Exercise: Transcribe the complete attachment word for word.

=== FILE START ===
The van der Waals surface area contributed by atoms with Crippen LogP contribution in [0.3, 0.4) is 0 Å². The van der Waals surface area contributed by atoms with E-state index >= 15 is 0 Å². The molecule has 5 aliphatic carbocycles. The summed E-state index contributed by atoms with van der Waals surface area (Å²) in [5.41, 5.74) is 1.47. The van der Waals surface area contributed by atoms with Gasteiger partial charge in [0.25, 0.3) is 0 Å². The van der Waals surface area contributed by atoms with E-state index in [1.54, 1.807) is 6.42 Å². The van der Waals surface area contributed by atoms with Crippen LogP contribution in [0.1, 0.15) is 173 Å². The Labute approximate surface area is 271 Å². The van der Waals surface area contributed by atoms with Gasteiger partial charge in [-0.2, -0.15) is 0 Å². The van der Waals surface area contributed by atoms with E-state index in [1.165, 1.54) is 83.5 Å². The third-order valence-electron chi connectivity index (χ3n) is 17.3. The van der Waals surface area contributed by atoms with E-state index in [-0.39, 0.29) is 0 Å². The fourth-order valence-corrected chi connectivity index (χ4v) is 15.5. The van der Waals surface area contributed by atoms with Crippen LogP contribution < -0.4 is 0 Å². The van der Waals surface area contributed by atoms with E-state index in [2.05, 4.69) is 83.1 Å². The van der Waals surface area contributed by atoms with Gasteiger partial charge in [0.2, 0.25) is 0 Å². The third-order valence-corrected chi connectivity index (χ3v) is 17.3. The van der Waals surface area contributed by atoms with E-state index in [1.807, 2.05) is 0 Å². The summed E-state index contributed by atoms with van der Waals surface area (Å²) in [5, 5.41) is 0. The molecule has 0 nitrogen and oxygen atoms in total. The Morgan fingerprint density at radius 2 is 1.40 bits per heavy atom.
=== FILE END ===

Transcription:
The van der Waals surface area contributed by atoms with Crippen LogP contribution in [0.3, 0.4) is 0 Å². The van der Waals surface area contributed by atoms with E-state index >= 15 is 0 Å². The molecule has 5 aliphatic carbocycles. The summed E-state index contributed by atoms with van der Waals surface area (Å²) in [5.41, 5.74) is 1.47. The van der Waals surface area contributed by atoms with Gasteiger partial charge in [0.25, 0.3) is 0 Å². The van der Waals surface area contributed by atoms with E-state index in [1.54, 1.807) is 6.42 Å². The van der Waals surface area contributed by atoms with Crippen LogP contribution in [0.1, 0.15) is 173 Å². The Labute approximate surface area is 271 Å². The van der Waals surface area contributed by atoms with Gasteiger partial charge in [-0.2, -0.15) is 0 Å². The van der Waals surface area contributed by atoms with E-state index in [1.165, 1.54) is 83.5 Å². The third-order valence-electron chi connectivity index (χ3n) is 17.3. The van der Waals surface area contributed by atoms with E-state index in [-0.39, 0.29) is 0 Å². The fourth-order valence-corrected chi connectivity index (χ4v) is 15.5. The van der Waals surface area contributed by atoms with Crippen LogP contribution < -0.4 is 0 Å². The van der Waals surface area contributed by atoms with E-state index in [2.05, 4.69) is 83.1 Å². The van der Waals surface area contributed by atoms with Gasteiger partial charge in [0.2, 0.25) is 0 Å². The third-order valence-corrected chi connectivity index (χ3v) is 17.3. The van der Waals surface area contributed by atoms with E-state index in [1.807, 2.05) is 0 Å². The summed E-state index contributed by atoms with van der Waals surface area (Å²) in [5, 5.41) is 0. The molecule has 0 nitrogen and oxygen atoms in total. The Morgan fingerprint density at radius 2 is 1.40 bits per heavy atom.